Parker shared the four-point plan he would try to implement, if elected:
• Improve road and roadside repairs. After researching the matter, Parker said he believes the county could make more lasting road repairs, such as cutting potholes square before filling them and other longer-lasting, cost-effective repairs. The key, he said, is acquiring the state and federal grants needed to make these projects happen. He also believes the county could do a better job of keeping roadsides cut;
• Improve communication. Specifically, he said he has created a Facebook page for residents to report a problem or make a suggestion any time of day or on weekends;
• Curb wasteful spending. He believes the county could do this by making better choices, particularly with regards to property and renovations;
• Recruit business. Parker said he would work with the commission chairman and fellow commissioners to try to recruit new businesses and help existing businesses.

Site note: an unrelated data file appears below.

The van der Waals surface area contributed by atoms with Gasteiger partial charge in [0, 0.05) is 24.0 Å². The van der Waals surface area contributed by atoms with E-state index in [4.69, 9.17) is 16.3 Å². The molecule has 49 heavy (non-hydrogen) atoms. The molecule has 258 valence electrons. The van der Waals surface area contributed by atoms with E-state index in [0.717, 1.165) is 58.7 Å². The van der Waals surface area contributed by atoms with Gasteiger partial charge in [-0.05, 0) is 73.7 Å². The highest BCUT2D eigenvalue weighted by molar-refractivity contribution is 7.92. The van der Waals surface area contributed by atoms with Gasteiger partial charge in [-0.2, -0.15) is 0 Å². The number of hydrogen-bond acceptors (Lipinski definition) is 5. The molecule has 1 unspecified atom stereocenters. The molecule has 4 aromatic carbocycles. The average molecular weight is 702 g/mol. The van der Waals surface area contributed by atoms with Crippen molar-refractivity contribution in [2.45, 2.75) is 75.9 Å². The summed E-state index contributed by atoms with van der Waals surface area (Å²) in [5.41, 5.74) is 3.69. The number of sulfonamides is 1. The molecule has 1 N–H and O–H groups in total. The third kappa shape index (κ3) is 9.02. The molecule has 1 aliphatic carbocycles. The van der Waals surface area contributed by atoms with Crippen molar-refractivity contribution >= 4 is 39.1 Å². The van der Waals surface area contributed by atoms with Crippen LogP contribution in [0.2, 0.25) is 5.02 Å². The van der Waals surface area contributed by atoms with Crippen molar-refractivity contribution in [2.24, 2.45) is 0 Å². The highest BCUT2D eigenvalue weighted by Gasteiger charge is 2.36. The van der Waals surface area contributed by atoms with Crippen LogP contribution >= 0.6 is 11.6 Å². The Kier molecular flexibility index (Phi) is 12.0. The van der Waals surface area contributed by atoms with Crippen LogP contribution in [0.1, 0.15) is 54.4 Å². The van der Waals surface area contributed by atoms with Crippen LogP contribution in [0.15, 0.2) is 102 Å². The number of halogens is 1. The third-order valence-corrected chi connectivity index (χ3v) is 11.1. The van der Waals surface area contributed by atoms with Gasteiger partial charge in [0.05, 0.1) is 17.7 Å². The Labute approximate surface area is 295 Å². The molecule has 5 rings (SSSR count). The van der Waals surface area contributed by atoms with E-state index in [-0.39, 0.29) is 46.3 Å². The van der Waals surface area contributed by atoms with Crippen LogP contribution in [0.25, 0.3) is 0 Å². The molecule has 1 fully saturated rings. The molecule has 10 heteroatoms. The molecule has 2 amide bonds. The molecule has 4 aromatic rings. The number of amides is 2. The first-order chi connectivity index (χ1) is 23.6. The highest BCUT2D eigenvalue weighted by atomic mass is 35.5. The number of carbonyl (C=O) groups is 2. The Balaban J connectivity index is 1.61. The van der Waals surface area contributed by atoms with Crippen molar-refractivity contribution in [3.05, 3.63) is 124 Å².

If he could get one message across to voters, Parker said he would ask them to raise their expectations.
“Commissioners are responsible for the roads, but economic growth and budget control play a huge role, too,” he said, noting the commission has a yearly budget of more than $30 million.
“I think the people should expect more from their commissioner,” he said.
Parker said, in some ways, he would like the county to run more like a business.
“Our county needs to bring in economic development that can make our county the way we want it to be,” he said. “The more money we bring in, the more money we are allowed to budget and spend to make our lives a little better.”